The Philippines government has announced its first offering of tokenised Treasury bonds as part of an ongoing push to use and encourage digital technologies.
The Southeast Asian nation’s move is likely to catch the eye of fintech-interested public authorities worldwide as it provides the latest example of a public authority making use of distributed-ledger technology (DLT) to raise funds.
The Bureau of the Treasury announced the offering, which is aimed at institutional investors, on 16 November, stating that it wanted to ‘provide the proof-of-concept for the wider use of DLT in the government bond market’. It was aiming to raise at least PHP10 billion (about £144m/$180m).
The Department of Finance published an update on 20 November, reporting “strong demand” for the tokenised bonds – digitised forms of traditional physical bonds – during book-building activity, leading to a total awarded amount of PHP15 billion.
The settlement date is scheduled for today (22 November) when the bonds, which have a one-year fixed interest-rate of 6.50 per cent, are due to be issued via a dual registry: the Bureau of the Treasury’s Distributed Ledger Technology (DLT) Registry and the National Registry of Scripless Securities (nRoSS). The latter is the primary registry.
‘Democratising access to government securities’
The Bureau of the Treasury’s 16 November announcement stated that it was ‘set to offer the Philippines’ first-ever tokenised bonds’ as part of the government’s ‘Government Securities Digitalization Roadmap’.
‘This proof-of-concept will serve as the starting point of the [national government’s] broader agenda of democratising investment through digital technology, significantly reducing settlement risk and friction costs, ultimately leading to a financially inclusive local bond market,’ the Bureau of the Treasury stated.
Finance secretary Benjamin Diokno commended the Bureau of the Treasury for launching the bonds during a speech at an event at the Ayuntamiento de Manila (Manila City Hall) on 20 November. “This strategic move aims to democratise access to government securities by making them more accessible and affordable for every Filipino investor,” Diokno said in his keynote address.
“We are excited for this opportunity to issue our very first tokenised Treasury bonds,” he continued, adding that “the success of this issuance will go a long way towards advancing our efforts in the digitalisation space.”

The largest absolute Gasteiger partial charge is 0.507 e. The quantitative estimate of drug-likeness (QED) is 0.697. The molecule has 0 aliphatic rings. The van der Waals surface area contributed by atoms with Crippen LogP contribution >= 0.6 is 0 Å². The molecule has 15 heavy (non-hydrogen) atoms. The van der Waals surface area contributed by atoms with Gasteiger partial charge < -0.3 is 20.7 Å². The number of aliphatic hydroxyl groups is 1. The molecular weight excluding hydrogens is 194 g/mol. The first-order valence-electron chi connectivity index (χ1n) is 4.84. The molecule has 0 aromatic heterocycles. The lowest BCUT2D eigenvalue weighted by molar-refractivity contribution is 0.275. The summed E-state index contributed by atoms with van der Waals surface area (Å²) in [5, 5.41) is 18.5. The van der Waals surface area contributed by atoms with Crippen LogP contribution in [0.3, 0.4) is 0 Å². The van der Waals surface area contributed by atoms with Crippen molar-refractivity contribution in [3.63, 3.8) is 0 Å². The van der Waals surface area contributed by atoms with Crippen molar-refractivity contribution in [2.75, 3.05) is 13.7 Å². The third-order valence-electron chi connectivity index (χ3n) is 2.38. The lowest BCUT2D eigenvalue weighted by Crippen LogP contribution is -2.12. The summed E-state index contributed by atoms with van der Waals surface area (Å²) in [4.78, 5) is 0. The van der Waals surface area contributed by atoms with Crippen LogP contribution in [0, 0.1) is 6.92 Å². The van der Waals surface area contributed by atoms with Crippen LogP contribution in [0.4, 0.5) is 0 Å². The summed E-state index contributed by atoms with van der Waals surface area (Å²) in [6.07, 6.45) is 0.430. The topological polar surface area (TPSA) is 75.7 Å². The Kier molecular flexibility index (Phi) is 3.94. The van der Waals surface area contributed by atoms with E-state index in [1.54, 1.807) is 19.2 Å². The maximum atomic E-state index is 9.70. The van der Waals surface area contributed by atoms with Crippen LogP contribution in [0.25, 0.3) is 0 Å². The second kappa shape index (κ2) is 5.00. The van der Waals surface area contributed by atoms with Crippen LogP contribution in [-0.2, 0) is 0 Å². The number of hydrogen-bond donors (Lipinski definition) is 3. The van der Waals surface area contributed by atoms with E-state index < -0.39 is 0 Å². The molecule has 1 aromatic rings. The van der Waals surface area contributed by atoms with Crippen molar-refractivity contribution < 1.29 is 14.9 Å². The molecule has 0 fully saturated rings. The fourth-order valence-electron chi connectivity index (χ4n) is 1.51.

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Bonds.PH app helps smaller bond sales
The tokenised bonds issuance comes more than three years after a mobile-phone app was launched to encourage and enable small investors (consumers) to buy Philippines government securities using smartphones.
The Bonds.PH app was launched by the Bureau of the Treasury in partnership with Union Bank of the Philippines (UnionBank) and the Philippine Digital Asset Exchange (PDAX) – a crypto-currency exchange.
The app aimed to make purchasing government bonds more accessible, ‘especially with [Covid-19] quarantine protocols in place worldwide’, the Bureau of the Treasury stated at the time. The app was specifically used for the sale of five-year ‘Progreso’ retail Treasury bonds (at a 2.625% fixed annual interest rate) between 16 July 2020 and 7 August 2020 (this was officially termed the ‘RTB-24’ issuance). ‘Almost 3,000’ transactions were made through the app for amounts of P10,000 and below (the minimum investment was P5,000), with the government raising about P48 million through sales via the app.
Diokno mentioned such consumer-focused innovation in his City Hall speech, commending the Bureau the Treasury for the ‘ease of access and affordability’ of its retail offerings.
In respect of the broader societal goal of boosting financial inclusion, Diokno described progress as “encouraging” in the country, which has a population of about 115 million. Bangko Sentral ng Pilipinas (central bank) has reported that 56 per cent of Filipino adults now have transaction accounts (2021 data) – “a marked improvement from the 29 per cent two years previously”, Diokno said, adding that he was “confident that the Bureau of the Treasury will remain instrumental in helping us achieve our target of ‘banking’ 70 per cent of the adult population.”
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Blockchain bonds momentum
The World Bank started the ‘blockchain bonds’ ball rolling five years ago with the launch of bond-i – the first bond to be created, allocated, transferred and managed through its life cycle using DLT.
The US-headquartered institution also announced last month that had issued the first digital securities on a new digital financial market infrastructure DLT platform developed by Belgium-based financial services company Euroclear.
The European Investment Bank (EIB) issued its first euro-denominated digital bond using a public blockchain in 2021 and the first euro-denominated ‘digitally native’ bond using private blockchain technology in November 2022. A couple of months later the Luxembourg-headquartered institution launched a digital bond denominated in pound sterling using a combination of private and public blockchains. It issued a ‘climate awareness bond’ denominated in Swedish krona – also a first for the EIB – earlier this year.
Hong Kong authorities announced a successful issuance of tokenised green bonds nine months ago and, in August, published a report setting out potential next steps to promote the wider use of tokenisation technology for bonds. In January the Swiss city of Lugano’s public authority issued a six-year bond of up to CHF 100 million (about £88m/$108m) via blockchain – a move trumpeted as a public sector ‘first’.
A representative from Latvia’s Ministry of Finance told the audience at the Global Government Fintech Lab in May that the issuance of green bonds using blockchain was an area of governmental interest.
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